Powerful technology, the industry's most envied logistics and even last month's executive shuffles can go only so far toward getting Wal-Mart Stores Inc.'s fashion mix right.
So say industry sources, who claim there's more at play than merchandise that was too pricy, too soon — namely, the company's insular culture. Wal-Mart is known for superior technology — proprietary and internally developed — that has delivered great efficiency in the supply chain. However, fashion can't be scripted the same way as commodity items. Relying more on external trend data, the sort that helped Target Corp. and Kohl's Corp. get their formulas right, could also help Wal-Mart, but that would represent a shift for the world's largest retailer.
"They don't have strong knowledge about what happens with the competition and with consumers' mind-set," said Marshal Cohen, chief industry analyst at The NPD Group. "They rely solely on their internal information and logistical fortitude and that is two-thirds of their equation.
"They have to learn how to share [their data] and learn how to seek outside input and understand how to use that information to make calculated business decisions," he added.
While Wal-Mart has great volumes of information at its disposal — its database is said to be retail's largest — "The data only takes you so far," said Kathryn Cullen, vice president of Kurt Salmon Associates. "Then, the merchants have to translate that into: What is it we can effectively offer to the consumer, based on what we know they want?"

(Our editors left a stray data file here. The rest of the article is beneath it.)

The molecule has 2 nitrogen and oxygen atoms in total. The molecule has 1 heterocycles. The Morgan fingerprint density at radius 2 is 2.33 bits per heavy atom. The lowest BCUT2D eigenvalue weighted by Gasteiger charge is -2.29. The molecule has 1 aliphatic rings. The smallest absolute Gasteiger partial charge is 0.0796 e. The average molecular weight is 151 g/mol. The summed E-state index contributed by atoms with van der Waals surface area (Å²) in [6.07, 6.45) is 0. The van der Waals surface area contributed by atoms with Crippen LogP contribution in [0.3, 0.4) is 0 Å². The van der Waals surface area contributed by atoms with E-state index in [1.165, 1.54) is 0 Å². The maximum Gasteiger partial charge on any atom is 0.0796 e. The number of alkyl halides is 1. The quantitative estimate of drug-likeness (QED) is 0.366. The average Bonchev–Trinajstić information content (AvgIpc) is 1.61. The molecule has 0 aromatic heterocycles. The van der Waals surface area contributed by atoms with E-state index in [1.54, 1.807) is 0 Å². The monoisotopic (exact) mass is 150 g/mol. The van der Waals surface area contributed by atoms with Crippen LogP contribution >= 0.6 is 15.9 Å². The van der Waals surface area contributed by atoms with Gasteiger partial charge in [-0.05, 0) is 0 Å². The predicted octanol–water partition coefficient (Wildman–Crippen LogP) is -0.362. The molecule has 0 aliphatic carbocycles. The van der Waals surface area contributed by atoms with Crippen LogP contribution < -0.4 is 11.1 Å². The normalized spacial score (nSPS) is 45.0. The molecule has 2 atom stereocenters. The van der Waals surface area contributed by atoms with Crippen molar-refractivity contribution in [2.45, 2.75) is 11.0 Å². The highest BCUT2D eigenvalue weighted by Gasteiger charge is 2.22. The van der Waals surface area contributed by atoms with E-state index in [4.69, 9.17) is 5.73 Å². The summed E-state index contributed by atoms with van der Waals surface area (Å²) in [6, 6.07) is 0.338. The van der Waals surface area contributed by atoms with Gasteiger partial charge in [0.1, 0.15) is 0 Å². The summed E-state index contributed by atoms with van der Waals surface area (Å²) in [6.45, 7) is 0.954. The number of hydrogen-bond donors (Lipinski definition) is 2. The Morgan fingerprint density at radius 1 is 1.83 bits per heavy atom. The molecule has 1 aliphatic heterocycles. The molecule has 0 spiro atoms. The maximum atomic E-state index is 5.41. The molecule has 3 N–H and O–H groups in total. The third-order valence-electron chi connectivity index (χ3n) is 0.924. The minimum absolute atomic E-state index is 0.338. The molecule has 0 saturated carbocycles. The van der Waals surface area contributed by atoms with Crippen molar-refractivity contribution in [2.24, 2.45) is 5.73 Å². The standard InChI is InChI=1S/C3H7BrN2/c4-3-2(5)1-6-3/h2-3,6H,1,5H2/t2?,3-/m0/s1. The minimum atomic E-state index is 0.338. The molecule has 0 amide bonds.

It's here, she said, that external sources of trend analysis should be brought into the equation to forecast demand and lift sales. Apparel and home sales lagged in Wal-Mart's namesake stores through July, when comparable-store sales rose 1.3 percent, and are expected to remain soft through the third quarter.
In June, Wal-Mart Stores Inc. president and chief executive officer H. Lee Scott Jr. told analysts that plans and new systems are in place to improve merchandising, particularly in apparel. Pressed for details, he declined to elaborate and a spokesman declined comment. "Combined with our expanding customer insights, we will improve our merchandising, community by community," Scott said. "You will also see better timing on our seasonal items, better depth of our products in apparel and greater clarity of offering in home."
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